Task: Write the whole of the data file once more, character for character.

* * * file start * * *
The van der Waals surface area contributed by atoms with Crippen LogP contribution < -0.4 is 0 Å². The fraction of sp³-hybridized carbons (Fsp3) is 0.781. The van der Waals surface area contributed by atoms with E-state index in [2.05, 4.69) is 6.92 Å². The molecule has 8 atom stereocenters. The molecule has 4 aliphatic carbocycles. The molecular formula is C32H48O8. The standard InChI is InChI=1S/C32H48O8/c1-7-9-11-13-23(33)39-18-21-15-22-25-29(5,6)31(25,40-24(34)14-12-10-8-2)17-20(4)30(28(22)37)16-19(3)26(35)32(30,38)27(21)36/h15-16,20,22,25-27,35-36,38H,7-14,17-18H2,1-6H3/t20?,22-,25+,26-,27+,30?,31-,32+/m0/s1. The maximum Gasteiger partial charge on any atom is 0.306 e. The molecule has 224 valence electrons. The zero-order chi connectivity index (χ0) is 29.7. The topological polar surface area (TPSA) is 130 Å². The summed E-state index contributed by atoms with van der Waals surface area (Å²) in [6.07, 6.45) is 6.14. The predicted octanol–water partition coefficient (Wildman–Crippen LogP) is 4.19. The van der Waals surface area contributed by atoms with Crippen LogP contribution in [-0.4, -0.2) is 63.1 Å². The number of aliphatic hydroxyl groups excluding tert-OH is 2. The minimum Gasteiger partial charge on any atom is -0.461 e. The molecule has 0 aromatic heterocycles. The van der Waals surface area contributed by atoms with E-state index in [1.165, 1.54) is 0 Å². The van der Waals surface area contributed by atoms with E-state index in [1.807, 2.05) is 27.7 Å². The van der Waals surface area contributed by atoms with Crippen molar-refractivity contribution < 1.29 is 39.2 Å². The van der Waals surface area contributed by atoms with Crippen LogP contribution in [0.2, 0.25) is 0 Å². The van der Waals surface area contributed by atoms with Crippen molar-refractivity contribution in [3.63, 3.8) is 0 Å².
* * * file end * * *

The van der Waals surface area contributed by atoms with Crippen LogP contribution < -0.4 is 0 Å². The fraction of sp³-hybridized carbons (Fsp3) is 0.781. The van der Waals surface area contributed by atoms with E-state index in [2.05, 4.69) is 6.92 Å². The molecule has 8 atom stereocenters. The molecule has 4 aliphatic carbocycles. The molecular formula is C32H48O8. The standard InChI is InChI=1S/C32H48O8/c1-7-9-11-13-23(33)39-18-21-15-22-25-29(5,6)31(25,40-24(34)14-12-10-8-2)17-20(4)30(28(22)37)16-19(3)26(35)32(30,38)27(21)36/h15-16,20,22,25-27,35-36,38H,7-14,17-18H2,1-6H3/t20?,22-,25+,26-,27+,30?,31-,32+/m0/s1. The maximum Gasteiger partial charge on any atom is 0.306 e. The molecule has 224 valence electrons. The zero-order chi connectivity index (χ0) is 29.7. The topological polar surface area (TPSA) is 130 Å². The summed E-state index contributed by atoms with van der Waals surface area (Å²) in [6.07, 6.45) is 6.14. The predicted octanol–water partition coefficient (Wildman–Crippen LogP) is 4.19. The van der Waals surface area contributed by atoms with Crippen LogP contribution in [-0.4, -0.2) is 63.1 Å². The number of aliphatic hydroxyl groups excluding tert-OH is 2. The minimum Gasteiger partial charge on any atom is -0.461 e. The molecule has 0 aromatic heterocycles. The van der Waals surface area contributed by atoms with E-state index in [1.165, 1.54) is 0 Å². The van der Waals surface area contributed by atoms with E-state index in [1.807, 2.05) is 27.7 Å². The van der Waals surface area contributed by atoms with Crippen molar-refractivity contribution < 1.29 is 39.2 Å². The van der Waals surface area contributed by atoms with Crippen LogP contribution in [0.2, 0.25) is 0 Å². The van der Waals surface area contributed by atoms with Crippen molar-refractivity contribution in [3.63, 3.8) is 0 Å².